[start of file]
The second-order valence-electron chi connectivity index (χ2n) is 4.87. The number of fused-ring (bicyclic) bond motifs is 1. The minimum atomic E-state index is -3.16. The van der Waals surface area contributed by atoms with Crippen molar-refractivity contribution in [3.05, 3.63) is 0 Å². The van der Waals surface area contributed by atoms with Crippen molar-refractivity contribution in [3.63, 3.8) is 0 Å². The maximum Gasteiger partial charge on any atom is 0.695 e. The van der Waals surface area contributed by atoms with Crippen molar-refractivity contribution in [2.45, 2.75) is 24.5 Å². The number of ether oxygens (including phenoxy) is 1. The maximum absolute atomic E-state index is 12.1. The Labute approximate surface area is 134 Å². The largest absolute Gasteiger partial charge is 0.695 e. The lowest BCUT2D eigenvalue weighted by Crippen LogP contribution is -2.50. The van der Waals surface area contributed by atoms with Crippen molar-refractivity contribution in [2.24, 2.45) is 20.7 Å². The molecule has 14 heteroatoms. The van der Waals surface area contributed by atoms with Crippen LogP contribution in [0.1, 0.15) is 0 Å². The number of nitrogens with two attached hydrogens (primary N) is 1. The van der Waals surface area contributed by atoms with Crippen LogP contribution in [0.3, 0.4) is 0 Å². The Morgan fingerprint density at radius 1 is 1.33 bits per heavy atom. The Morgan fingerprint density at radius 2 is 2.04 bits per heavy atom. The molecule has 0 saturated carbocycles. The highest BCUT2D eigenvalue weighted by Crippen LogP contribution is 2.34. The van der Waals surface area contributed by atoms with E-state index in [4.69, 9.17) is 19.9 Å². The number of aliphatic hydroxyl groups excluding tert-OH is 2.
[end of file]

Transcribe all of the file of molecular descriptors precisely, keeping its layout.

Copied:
The second-order valence-electron chi connectivity index (χ2n) is 4.87. The number of fused-ring (bicyclic) bond motifs is 1. The minimum atomic E-state index is -3.16. The van der Waals surface area contributed by atoms with Crippen molar-refractivity contribution in [3.05, 3.63) is 0 Å². The van der Waals surface area contributed by atoms with Crippen molar-refractivity contribution in [3.63, 3.8) is 0 Å². The maximum Gasteiger partial charge on any atom is 0.695 e. The van der Waals surface area contributed by atoms with Crippen molar-refractivity contribution in [2.45, 2.75) is 24.5 Å². The number of ether oxygens (including phenoxy) is 1. The maximum absolute atomic E-state index is 12.1. The Labute approximate surface area is 134 Å². The largest absolute Gasteiger partial charge is 0.695 e. The lowest BCUT2D eigenvalue weighted by Crippen LogP contribution is -2.50. The van der Waals surface area contributed by atoms with Crippen molar-refractivity contribution in [2.24, 2.45) is 20.7 Å². The molecule has 14 heteroatoms. The van der Waals surface area contributed by atoms with Crippen LogP contribution in [0.1, 0.15) is 0 Å². The number of nitrogens with two attached hydrogens (primary N) is 1. The van der Waals surface area contributed by atoms with Crippen LogP contribution in [0.3, 0.4) is 0 Å². The Morgan fingerprint density at radius 1 is 1.33 bits per heavy atom. The Morgan fingerprint density at radius 2 is 2.04 bits per heavy atom. The molecule has 0 saturated carbocycles. The highest BCUT2D eigenvalue weighted by Crippen LogP contribution is 2.34. The van der Waals surface area contributed by atoms with E-state index in [4.69, 9.17) is 19.9 Å². The number of aliphatic hydroxyl groups excluding tert-OH is 2.